National Academies Press: OpenBook

Clinical Practice Guidelines: Directions for a New Program (1990)


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Suggested Citation:"RECOMMENDATIONS: DEFINITIONS." Institute of Medicine. 1990. Clinical Practice Guidelines: Directions for a New Program. Washington, DC: The National Academies Press. doi: 10.17226/1626.
Page 8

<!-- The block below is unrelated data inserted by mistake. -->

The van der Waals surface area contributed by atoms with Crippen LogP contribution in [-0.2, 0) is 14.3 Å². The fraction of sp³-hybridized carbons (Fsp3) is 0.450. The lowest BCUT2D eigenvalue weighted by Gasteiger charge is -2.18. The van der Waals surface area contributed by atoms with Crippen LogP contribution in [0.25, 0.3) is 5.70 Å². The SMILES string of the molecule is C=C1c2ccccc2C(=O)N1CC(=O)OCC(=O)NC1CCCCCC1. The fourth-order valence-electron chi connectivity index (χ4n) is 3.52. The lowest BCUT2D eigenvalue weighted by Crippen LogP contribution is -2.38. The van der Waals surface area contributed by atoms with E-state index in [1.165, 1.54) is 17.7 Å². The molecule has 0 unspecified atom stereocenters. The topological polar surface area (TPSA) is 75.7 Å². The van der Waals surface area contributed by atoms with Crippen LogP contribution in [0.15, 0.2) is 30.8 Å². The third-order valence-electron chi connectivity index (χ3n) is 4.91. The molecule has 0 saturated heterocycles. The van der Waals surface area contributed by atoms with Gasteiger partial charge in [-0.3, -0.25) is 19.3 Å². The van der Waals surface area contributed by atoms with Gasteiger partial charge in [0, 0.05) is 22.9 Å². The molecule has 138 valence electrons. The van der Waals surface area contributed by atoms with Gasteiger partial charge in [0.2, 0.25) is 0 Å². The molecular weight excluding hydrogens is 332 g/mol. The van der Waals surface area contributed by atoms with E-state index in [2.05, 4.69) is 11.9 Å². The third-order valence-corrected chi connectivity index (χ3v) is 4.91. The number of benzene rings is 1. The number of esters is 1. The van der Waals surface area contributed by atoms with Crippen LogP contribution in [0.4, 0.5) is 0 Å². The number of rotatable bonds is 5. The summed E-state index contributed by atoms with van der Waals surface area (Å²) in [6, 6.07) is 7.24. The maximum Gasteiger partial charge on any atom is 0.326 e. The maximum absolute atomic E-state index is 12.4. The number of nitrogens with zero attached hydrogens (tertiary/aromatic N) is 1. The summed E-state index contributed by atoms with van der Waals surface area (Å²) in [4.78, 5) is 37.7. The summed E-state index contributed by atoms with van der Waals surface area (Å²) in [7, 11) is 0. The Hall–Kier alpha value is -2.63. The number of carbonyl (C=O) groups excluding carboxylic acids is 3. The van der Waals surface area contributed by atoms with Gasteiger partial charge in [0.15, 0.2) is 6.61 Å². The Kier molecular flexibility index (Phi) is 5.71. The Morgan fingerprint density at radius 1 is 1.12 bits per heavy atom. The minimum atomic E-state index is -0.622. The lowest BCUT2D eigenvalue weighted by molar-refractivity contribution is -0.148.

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SUMMARY 8 of practice guidelines may in the end be fairly modest. Indeed, the contemporaneous efforts of many different organizations in the private sector may significantly outpace what this one agency can do. The predominance of the private sector should be even greater for guidelines implementation, where most initiative must rest with private organizations and individuals. Even when the government plays the principal role in funding and disseminating guidelines on certain topics or clinical conditions, these guidelines will be tailored or adjusted by providers, health plans, and others to reflect different patient populations, delivery settings, practitioner skills and attitudes, levels of resources, perceptions of risk, and other factors. The committee expects that the processes of guidelines development, implementation, and evaluation will always need to be pursued by both the public and private sectors. RECOMMENDATIONS: DEFINITIONS If the Forum is to proceed confidently with its mission, it needs clear and broadly acceptable definitions of four key terms used in OBRA 89: (1) practice guidelines, (2) medical review criteria, (3) standards of quality, and (4) performance measures. Neither the final legislation nor preceding House or Senate bills offered definitions of these particular terms, and the literature on practice guidelines and related topics is characterized by significant diversity in common and professional usage. This report aims to provide definitions that are—insofar as possible— parsimonious, clear, not tautological, consistent with customary professional and legislative usage, and socially and practically acceptable to important interests. The committee recommends that the agency work with the following definitions. PRACTICE GUIDELINES are systematically developed statements to assist practitioner and patient decisions about appropriate health care for specific clinical circumstances. MEDICAL REVIEW CRITERIA are systematically developed statements that can be used to assess the appropriateness of specific health care decisions, services, and outcomes. STANDARDS OF QUALITY are authoritative statements of (1) minimum levels of acceptable performance or results, (2) excellent levels of performance or results, or (3) the range of acceptable performance or results. PERFORMANCE MEASURES (Provisional) are methods or instruments to estimate or monitor the extent to which the actions of a health care practitioner or provider conform to practice guidelines, medical review criteria, or standards of quality.

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